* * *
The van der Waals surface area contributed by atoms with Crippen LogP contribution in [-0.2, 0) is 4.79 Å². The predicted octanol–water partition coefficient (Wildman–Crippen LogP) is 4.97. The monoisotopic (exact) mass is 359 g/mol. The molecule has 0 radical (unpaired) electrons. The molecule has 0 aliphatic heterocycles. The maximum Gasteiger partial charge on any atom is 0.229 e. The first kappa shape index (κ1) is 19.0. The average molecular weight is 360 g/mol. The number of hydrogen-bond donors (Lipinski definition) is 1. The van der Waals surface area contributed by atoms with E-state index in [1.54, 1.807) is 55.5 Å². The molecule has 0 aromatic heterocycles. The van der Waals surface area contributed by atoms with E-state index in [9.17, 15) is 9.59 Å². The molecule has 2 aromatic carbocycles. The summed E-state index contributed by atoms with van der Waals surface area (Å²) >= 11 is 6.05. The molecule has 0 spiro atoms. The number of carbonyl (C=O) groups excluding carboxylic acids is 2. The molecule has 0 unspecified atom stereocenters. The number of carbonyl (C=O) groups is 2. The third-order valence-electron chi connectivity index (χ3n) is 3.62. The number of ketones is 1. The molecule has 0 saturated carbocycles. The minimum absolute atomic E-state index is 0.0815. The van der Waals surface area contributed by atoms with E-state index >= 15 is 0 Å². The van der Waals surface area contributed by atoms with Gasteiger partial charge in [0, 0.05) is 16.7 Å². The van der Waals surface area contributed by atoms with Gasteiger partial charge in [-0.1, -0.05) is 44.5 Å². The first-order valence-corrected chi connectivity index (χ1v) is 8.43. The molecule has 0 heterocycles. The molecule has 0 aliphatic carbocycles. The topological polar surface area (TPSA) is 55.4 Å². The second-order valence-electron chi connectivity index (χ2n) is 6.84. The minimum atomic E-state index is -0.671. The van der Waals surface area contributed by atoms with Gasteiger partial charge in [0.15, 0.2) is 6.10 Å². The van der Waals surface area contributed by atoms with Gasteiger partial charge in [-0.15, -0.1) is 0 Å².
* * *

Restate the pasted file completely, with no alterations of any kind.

The van der Waals surface area contributed by atoms with Crippen LogP contribution in [-0.2, 0) is 4.79 Å². The predicted octanol–water partition coefficient (Wildman–Crippen LogP) is 4.97. The monoisotopic (exact) mass is 359 g/mol. The molecule has 0 radical (unpaired) electrons. The molecule has 0 aliphatic heterocycles. The maximum Gasteiger partial charge on any atom is 0.229 e. The first kappa shape index (κ1) is 19.0. The average molecular weight is 360 g/mol. The number of hydrogen-bond donors (Lipinski definition) is 1. The van der Waals surface area contributed by atoms with E-state index in [1.54, 1.807) is 55.5 Å². The molecule has 0 aromatic heterocycles. The van der Waals surface area contributed by atoms with E-state index in [9.17, 15) is 9.59 Å². The molecule has 2 aromatic carbocycles. The summed E-state index contributed by atoms with van der Waals surface area (Å²) >= 11 is 6.05. The molecule has 0 spiro atoms. The number of carbonyl (C=O) groups excluding carboxylic acids is 2. The molecule has 0 unspecified atom stereocenters. The number of carbonyl (C=O) groups is 2. The third-order valence-electron chi connectivity index (χ3n) is 3.62. The number of ketones is 1. The molecule has 0 saturated carbocycles. The minimum absolute atomic E-state index is 0.0815. The van der Waals surface area contributed by atoms with E-state index >= 15 is 0 Å². The van der Waals surface area contributed by atoms with Gasteiger partial charge in [0, 0.05) is 16.7 Å². The van der Waals surface area contributed by atoms with Gasteiger partial charge in [-0.1, -0.05) is 44.5 Å². The first-order valence-corrected chi connectivity index (χ1v) is 8.43. The molecule has 0 heterocycles. The molecule has 0 aliphatic carbocycles. The topological polar surface area (TPSA) is 55.4 Å². The second-order valence-electron chi connectivity index (χ2n) is 6.84. The minimum atomic E-state index is -0.671. The van der Waals surface area contributed by atoms with Gasteiger partial charge in [0.15, 0.2) is 6.10 Å². The van der Waals surface area contributed by atoms with Gasteiger partial charge in [-0.15, -0.1) is 0 Å².